I blame it on the pōhutukawa. There's nothing more Kiwi than a pōhutukawa. They mark our summers for us.
If the red blooms arrive early, we know summer has come early. If they never really turn bright enough red, we know we weren't imagining it hadn't been a good one.
As summer wears on, the pōhutukawa throw their little red needles on the footpath, making pink piles of debris. Is ours the only country in the world lucky enough to have festive-coloured detritus?
We love our pōhutukawa. They're on Christmas cards and tea towels and kitsch paintings of the beach.
Yet we cheat on them every Christmas. Instead of including the most Kiwi of all trees in our festivities, we betray them with a pine.
What is the pine to us? Nothing but a log for export and a pest in some regions of the country. But it's the pine tree we gather around every Christmas.
We could be hanging ornaments shaped liked tiny jandals and barbecue tongs on our pōhutukawa, but instead we decorate pine trees with reindeer and fake snow. Ever seen a reindeer? Me neither.
And so, the pōhutukawa gets me feeling patriotic every Christmas.
I start off wondering how long it'll take us to be brave enough to swap the pine for it, and end up wondering how long it'll take us to make much braver decisions about New Zealand's future.
We can't go on being part of the British realm forever. It's increasingly ridiculous that New Zealand's ultimate decision-maker lives on the other side of the world and has visited our country fewer than a dozen times.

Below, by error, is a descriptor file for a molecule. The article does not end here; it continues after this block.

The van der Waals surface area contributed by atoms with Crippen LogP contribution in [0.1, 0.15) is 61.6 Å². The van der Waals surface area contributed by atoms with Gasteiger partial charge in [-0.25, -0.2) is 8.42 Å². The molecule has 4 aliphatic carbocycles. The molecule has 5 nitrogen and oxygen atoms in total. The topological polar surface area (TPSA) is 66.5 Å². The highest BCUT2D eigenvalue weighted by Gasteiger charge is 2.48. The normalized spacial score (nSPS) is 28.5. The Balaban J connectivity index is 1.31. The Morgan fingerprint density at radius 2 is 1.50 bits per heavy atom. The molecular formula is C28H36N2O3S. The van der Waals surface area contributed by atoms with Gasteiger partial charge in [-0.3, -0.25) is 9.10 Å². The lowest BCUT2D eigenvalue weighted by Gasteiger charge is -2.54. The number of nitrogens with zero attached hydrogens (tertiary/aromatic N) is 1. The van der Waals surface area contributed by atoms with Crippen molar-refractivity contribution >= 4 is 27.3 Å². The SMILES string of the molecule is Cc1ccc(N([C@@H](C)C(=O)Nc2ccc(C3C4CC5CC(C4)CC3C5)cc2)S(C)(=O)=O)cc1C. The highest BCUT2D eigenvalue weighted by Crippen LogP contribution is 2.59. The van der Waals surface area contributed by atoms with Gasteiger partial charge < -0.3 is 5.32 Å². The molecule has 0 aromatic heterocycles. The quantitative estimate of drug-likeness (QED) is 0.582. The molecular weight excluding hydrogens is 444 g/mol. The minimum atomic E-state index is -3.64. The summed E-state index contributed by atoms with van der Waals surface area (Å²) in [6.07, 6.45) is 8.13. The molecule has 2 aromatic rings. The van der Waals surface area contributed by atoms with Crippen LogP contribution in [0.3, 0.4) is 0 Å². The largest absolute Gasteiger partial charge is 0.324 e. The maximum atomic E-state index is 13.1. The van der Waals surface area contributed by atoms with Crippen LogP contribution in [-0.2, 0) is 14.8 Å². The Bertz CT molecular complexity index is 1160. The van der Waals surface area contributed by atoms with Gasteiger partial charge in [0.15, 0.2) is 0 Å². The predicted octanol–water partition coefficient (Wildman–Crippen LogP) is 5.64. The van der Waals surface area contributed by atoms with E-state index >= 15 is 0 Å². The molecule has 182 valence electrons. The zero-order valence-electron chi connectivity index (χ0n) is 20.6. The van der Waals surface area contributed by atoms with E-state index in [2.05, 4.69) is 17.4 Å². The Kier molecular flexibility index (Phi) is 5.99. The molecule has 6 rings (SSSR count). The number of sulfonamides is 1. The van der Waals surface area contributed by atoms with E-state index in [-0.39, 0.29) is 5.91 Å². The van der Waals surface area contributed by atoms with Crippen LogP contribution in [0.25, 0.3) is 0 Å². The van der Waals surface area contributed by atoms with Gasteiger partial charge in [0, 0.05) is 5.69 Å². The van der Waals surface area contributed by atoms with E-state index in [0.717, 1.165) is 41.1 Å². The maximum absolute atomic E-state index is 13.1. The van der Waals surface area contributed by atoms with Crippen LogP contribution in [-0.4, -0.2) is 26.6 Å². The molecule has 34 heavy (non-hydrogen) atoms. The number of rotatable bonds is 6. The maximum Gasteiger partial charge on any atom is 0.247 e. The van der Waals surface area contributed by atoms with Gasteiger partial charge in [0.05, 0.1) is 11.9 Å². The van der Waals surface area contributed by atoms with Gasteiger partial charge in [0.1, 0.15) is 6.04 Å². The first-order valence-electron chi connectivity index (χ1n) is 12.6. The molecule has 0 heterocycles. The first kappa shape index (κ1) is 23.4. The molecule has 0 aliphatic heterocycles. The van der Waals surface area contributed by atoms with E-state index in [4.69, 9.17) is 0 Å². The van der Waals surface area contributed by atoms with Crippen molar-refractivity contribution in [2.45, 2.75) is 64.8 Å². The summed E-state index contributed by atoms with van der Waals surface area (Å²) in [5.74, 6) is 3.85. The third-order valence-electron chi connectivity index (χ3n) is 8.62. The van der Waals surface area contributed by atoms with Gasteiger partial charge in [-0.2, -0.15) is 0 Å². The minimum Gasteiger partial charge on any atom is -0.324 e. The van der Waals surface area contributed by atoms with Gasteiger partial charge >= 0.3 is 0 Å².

At some stage, we'll have to make the call to become a Republic. We all know it's coming. It's just a question of when.
We also can't go on with our fingers-crossed approach to the indigenous language of this country. Our attitude seems to be we hope it'll survive without us having to do the work to save it. But we have to do the mahi and spend the money.
Any argument about saving Te Reo Māori ends up with the solution it must be compulsory in schools. My fear is we'll only make the call when the situation becomes so desperate it's too late.
Finally, we can't keep silent about Australia's recent dick moves. That country's appetite for bullying seems never-ending — from cutting entitlements to Kiwis living across the ditch, to holding refugees in island jails.
Judging by our relative inaction, you wouldn't know we consider ourselves a country with a conscience.
You wouldn't know we list among our greatest achievements standing up to the greatest nation on Earth over nuclear power, helping set up the United Nations and protesting racism on the other side of the world.
Why do we continue to ignore the offensive behaviour of the country right next door? Especially when it involves our own citizens.
For some reason, this summer it feels a bit like New Zealand is reaching a tipping point. It feels like we're about ready to make some calls that will define us as a country.
It has been a while since we've been brave, but there are some heartening signs: the recent flag referendum, the surge in demand for Te Reo Māori classes that's so high it can't be met by Auckland providers, the Prime Minister's recent jab at Australia over Manus Island.
All the necessary brave decisions won't happen at once, or even in one decade.
But I'm hoping at least one brave decision about New Zealand's future will be made by the time the pōhutukawa blooms are out next summer.